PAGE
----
Obama's Fed nom a good move, but nobody's Yellen about it

by Ryan Smith10 Oct 2013

President Barack Obama’s nomination of Janet Yellen to chair the Federal Reserve – while taking a back seat to news of the continued government shutdown – may be good news for the mortgage industry.

Most investors think the 67-year-old Fed vice chair, unlike previous Obama favorite Larry Summers, would be unlikely to make any radical changes in current Fed Chairman Ben Bernanke’s easy-money policies in the near future. That could mean the Fed’s $85bn-per-month bond-buying stimulus program will remain in place for the time being.

“She was viewed as more dovish toward keeping stimulus in place longer than (Summers) and that was something that bond traders viewed positively,” said Bryan McNee, vice president and senior bond analyst for MBSAuthority.com.

In recent months, rumors that the program might be wound down caused mortgage rates to soar, increasing more than a full percentage point between May and September. The increase in rates killed the refinancing boom, and several big banks laid off thousands of employees in their mortgage units.

When the Fed shocked investors last month by leaving the program in place for the time being, rates edged back down, although not to anything resembling their previous lows.

Yellen has been a proponent of Bernanke’s bond-buying policy, according to a Wall Street Journal report. She’s argued that the Fed needs to continue an economic stimulus program while inflation remains under the agency’s 2% target.

"At present I view the balance of risks as still calling for a highly accommodative monetary policy to support a stronger recovery and more-rapid growth in employment," she said in a March speech.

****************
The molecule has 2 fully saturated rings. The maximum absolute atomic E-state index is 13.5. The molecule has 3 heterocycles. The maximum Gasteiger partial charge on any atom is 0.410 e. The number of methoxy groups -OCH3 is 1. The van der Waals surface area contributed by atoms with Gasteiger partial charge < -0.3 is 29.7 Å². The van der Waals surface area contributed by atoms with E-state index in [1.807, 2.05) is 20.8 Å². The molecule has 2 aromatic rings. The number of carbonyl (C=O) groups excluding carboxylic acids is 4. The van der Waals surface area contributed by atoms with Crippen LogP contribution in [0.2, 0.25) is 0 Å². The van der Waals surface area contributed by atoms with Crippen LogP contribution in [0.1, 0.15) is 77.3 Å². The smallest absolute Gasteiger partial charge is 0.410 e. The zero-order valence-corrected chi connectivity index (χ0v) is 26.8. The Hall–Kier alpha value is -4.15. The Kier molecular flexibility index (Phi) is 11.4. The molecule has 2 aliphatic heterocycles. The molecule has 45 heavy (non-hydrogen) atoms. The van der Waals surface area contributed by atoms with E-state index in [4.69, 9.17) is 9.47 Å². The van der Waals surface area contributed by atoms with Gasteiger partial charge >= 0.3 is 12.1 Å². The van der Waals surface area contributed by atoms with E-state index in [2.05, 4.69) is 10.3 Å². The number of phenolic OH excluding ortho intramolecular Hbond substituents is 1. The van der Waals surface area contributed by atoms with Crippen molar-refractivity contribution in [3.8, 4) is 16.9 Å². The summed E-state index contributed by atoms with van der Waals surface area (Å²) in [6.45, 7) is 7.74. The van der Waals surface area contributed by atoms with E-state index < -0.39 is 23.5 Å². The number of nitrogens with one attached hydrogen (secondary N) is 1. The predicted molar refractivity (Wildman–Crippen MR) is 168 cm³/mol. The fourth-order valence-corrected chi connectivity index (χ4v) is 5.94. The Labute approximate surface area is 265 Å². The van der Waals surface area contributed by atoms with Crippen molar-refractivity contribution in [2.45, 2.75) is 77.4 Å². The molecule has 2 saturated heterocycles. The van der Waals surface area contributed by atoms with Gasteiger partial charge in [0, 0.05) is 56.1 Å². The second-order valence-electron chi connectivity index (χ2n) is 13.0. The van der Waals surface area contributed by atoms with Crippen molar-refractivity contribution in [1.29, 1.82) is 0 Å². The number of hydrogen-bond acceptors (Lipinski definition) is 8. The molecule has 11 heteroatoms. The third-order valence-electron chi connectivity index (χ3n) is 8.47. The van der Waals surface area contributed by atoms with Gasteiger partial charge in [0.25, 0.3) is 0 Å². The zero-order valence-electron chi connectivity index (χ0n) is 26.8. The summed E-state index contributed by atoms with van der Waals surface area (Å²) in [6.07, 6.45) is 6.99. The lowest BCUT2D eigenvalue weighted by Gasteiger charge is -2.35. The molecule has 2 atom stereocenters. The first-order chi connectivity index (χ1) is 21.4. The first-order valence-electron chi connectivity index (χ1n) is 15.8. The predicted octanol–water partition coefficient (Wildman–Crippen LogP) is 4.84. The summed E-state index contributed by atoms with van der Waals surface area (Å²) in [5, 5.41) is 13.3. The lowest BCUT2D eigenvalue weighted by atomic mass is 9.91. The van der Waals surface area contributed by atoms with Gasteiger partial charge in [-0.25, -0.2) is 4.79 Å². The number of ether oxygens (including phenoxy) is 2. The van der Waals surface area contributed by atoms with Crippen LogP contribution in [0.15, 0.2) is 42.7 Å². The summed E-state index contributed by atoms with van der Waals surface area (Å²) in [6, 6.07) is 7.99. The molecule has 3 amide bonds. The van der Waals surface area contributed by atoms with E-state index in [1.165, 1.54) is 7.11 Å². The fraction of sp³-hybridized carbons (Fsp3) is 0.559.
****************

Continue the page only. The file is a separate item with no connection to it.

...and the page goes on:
However, McNee stressed that even as Fed chair, Yellen would be only one member of the institution’s policy-making Federal Open Market Committee – which means the bond-buying stimulus could be rolled back at any time despite her efforts.

“Janet Yellen will not have any more votes than anyone else,” McNee said. “The entire committee voted to not taper (in September). So even if Ben Bernanke was jumping at the desk screaming, ‘I wanna taper, I wanna taper, I wanna taper’ – although he could certainly influence people – he only had one vote.”

However, McNee said, right now Yellen’s nomination is taking a back seat in investors’ minds to the government shutdown and approaching debt ceiling.

“Mortgage-backed securities are effectively unchanged,” he said. “(The market) is not really reflecting the Yellen news at all.”

Still, he said Yellen’s nomination was ultimately a good thing.

“One of the most positive things about her is that with this (shutdown) going on in Washington with everybody at polar extremes from each other, having a known quantity is very reassuring,” he said. “She’s a known quantity, and that’s comforting to the market.”

If confirmed, Yellen would be the first woman to chair the Fed in the agency’s 100-year history.


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